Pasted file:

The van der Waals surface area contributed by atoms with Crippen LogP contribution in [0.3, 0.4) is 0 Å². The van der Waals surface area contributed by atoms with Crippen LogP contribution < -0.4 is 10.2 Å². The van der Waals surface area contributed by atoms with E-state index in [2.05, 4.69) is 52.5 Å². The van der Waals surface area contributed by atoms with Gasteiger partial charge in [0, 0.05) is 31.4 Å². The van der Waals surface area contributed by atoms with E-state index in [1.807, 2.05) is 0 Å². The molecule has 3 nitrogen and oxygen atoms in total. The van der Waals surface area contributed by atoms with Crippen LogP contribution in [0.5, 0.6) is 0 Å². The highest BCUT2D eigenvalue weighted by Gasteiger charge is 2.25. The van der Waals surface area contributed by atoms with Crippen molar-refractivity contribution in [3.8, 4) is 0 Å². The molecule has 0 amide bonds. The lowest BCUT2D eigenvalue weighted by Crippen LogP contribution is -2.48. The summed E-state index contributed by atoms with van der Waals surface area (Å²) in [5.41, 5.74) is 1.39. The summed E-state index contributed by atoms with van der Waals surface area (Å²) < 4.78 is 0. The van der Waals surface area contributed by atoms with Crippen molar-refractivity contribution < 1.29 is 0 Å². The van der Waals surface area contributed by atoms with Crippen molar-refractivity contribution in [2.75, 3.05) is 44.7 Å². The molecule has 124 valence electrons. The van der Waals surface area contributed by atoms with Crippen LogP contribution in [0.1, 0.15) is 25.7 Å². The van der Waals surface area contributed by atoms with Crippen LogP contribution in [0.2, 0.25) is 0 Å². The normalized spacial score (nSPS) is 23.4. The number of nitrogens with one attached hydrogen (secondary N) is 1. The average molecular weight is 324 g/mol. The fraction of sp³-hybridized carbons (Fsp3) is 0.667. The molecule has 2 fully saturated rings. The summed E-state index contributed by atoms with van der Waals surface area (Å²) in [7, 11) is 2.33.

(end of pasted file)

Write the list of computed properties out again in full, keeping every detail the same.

The van der Waals surface area contributed by atoms with Crippen LogP contribution in [0.3, 0.4) is 0 Å². The van der Waals surface area contributed by atoms with Crippen LogP contribution < -0.4 is 10.2 Å². The van der Waals surface area contributed by atoms with E-state index in [2.05, 4.69) is 52.5 Å². The van der Waals surface area contributed by atoms with Gasteiger partial charge in [0, 0.05) is 31.4 Å². The van der Waals surface area contributed by atoms with E-state index in [1.807, 2.05) is 0 Å². The molecule has 3 nitrogen and oxygen atoms in total. The van der Waals surface area contributed by atoms with Crippen LogP contribution in [0.5, 0.6) is 0 Å². The highest BCUT2D eigenvalue weighted by Gasteiger charge is 2.25. The van der Waals surface area contributed by atoms with Crippen molar-refractivity contribution in [3.8, 4) is 0 Å². The molecule has 0 amide bonds. The lowest BCUT2D eigenvalue weighted by Crippen LogP contribution is -2.48. The summed E-state index contributed by atoms with van der Waals surface area (Å²) in [5.41, 5.74) is 1.39. The summed E-state index contributed by atoms with van der Waals surface area (Å²) < 4.78 is 0. The van der Waals surface area contributed by atoms with Crippen molar-refractivity contribution < 1.29 is 0 Å². The van der Waals surface area contributed by atoms with Crippen molar-refractivity contribution in [2.75, 3.05) is 44.7 Å². The molecule has 124 valence electrons. The van der Waals surface area contributed by atoms with Crippen LogP contribution in [0.1, 0.15) is 25.7 Å². The van der Waals surface area contributed by atoms with Crippen LogP contribution in [0.2, 0.25) is 0 Å². The normalized spacial score (nSPS) is 23.4. The number of nitrogens with one attached hydrogen (secondary N) is 1. The average molecular weight is 324 g/mol. The fraction of sp³-hybridized carbons (Fsp3) is 0.667. The molecule has 2 fully saturated rings. The summed E-state index contributed by atoms with van der Waals surface area (Å²) in [7, 11) is 2.33.